Indiana Commission for Higher Education

Chris Morisse Vizza / WBAA News

After fewer than six minutes of public discussion Thursday afternoon, the Indiana Commission for Higher Education approved Purdue University’s plan to merge with online educator Kaplan University.

The ICHE is one of a handful of bodies that has to sign off on the merger before it can officially proceed and the educational offerings of the two institutions may become one.

New data from the Indiana Commission for Higher Education shows students are completing college sooner than in years past. But completion rates for minority students are still behind those of their white classmates.

Overall, 1 in 3 Indiana college students graduates on-time.

A new report from the Indiana Commission for Higher Education says a rising number of people are getting educational certificates from two-year Indiana colleges, which may help fill the state’s open manufacturing jobs.

The CHE report focuses on credit-bearing certificates – the kind college students can earn in less than one or two years, from programs that “commonly have a career or occupational focus.”

In Indiana, CHE found a 32 percent increase in production of these certificates since 2012, mostly from two-year public schools like Ivy Tech Community College.

Dave Herholz / https://www.flickr.com/photos/dherholz/

A report out this week finds improvement for the number of Indiana high school graduates ready for college. However, the state Commission for Higher Education says the achievement gap for poor and minority students persists.

The commission's annual Indiana College Readiness report found 82 percent of Hoosier students who enrolled in college in 2014 were prepared for coursework -- an improvement of five percentage points.

Kevin Dooley / https://www.flickr.com/photos/pagedooley/

Illinois public colleges are strapped for cash, and that could impact higher education in Indiana.

More than halfway into the fiscal year, Illinois Republican governor Bruce Rauner and the Democratic-controlled legislature are deadlocked over the state budget.

The impasse means that state's 12 public universities and 48 community colleges haven't received one cent of state funding going on nine months.

It's a nerve-wracking time for students who are on the line for tuition because the state isn't paying out money for grants and scholarships.

Noah Coffey / https://www.flickr.com/photos/noahwesley/

PROPERTY TAXES FOR FARMERS

The House and Senate Thursday passed a bill that addresses what supporters call rapidly increasing tax bills for farmers. The bill, now headed to the governor’s desk, changes the way those taxes are calculated.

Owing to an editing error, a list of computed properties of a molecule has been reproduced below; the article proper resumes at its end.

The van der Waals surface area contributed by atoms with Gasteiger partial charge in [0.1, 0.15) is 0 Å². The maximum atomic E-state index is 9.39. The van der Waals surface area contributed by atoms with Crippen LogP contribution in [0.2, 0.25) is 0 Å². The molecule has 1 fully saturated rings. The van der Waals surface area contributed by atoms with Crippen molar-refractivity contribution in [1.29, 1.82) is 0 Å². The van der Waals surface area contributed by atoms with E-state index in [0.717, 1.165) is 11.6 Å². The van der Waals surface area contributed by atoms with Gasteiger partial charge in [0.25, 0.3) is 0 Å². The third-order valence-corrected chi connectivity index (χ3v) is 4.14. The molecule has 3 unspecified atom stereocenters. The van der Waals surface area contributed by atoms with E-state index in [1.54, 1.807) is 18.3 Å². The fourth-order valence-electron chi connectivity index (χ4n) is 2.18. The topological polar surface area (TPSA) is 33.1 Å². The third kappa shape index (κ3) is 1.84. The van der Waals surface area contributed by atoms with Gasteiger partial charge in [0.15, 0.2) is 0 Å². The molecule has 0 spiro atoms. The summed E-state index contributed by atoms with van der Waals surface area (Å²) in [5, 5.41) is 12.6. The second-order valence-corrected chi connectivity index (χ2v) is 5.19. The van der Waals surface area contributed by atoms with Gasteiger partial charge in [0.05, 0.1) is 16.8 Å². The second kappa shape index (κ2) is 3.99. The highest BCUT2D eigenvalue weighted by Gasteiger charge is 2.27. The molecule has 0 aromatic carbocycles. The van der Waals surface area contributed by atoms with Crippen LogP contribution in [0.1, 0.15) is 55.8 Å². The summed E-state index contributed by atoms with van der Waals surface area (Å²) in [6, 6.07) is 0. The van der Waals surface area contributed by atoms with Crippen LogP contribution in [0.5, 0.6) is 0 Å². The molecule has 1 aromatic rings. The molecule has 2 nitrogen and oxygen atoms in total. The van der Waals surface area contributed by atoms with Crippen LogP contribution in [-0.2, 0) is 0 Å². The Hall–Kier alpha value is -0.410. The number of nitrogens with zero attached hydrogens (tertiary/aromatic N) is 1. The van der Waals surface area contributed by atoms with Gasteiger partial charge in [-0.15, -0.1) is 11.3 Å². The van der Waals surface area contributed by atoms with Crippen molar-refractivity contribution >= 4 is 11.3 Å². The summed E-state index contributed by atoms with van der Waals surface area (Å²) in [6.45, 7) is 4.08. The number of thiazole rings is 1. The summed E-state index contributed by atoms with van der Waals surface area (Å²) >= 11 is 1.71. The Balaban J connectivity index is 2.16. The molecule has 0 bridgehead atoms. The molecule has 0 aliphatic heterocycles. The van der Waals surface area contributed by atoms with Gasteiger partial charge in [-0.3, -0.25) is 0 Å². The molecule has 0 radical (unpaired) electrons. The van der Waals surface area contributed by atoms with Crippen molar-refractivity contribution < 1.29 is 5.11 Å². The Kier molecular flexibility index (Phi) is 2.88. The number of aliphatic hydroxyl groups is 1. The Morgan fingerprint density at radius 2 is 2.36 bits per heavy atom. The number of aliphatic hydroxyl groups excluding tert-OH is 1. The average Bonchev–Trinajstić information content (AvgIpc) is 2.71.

Indiana’s agricultural land taxes are based on income rather than the underlying value of property. Some say the formula that generates that tax is outdated, and that a string of bad years for crop farmers has amplified the problem.

Northeast Indiana Regional Partnership / https://www.flickr.com/photos/northeastindiana/

The budget which senators will vote on this week singles out two Indiana colleges for an in-depth review.

Senate Appropriations Chairman Luke Kenley‘s budget calls on the Commission for Higher Education to look into Ivy Tech‘s low degree completion rates.

Just four-percent of Ivy Tech students earn their degree on time – and only 28% manage it within six years.

Both figures are the lowest of any state institution in Indiana.

Rachel Morello / StateImpact Indiana

Think about what it might mean to “get ready.”

When you prepare to leave the house in the morning, you might take a shower or pour yourself a cup of coffee. If you’re gearing up for a job interview, you might dry clean your suit or update your resume.

What you do depends on which situation you’re preparing for – which is part of the issue with the phrase “college and career ready.”

FAFSA Deadline Looms

Mar 9, 2015
The Bent Tree / https://www.flickr.com/photos/btreenews/

A reminder to parents and college students, if you haven‘t filed the Free Application for Federal Student Aid, or FAFSA, the deadline is tomorrow.

Indiana Commissioner for Higher Education Teresa Lubbers says not filling out the application means you risk not getting any financial aid.

That includes aid from the federal government, the state, schools, and private entities.

Jirka Matousek / https://www.flickr.com/photos/jirka_matousek/

Leading up to his State of Union address tonight, President Obama announced he wants to make community college tuition free to encourage more people to get education beyond high school.

It’s a goal many people can get behind, but advocates in Indiana are more excited about the national platform for the conversation than the president’s proposal.

High School Education Is ‘Not Enough’

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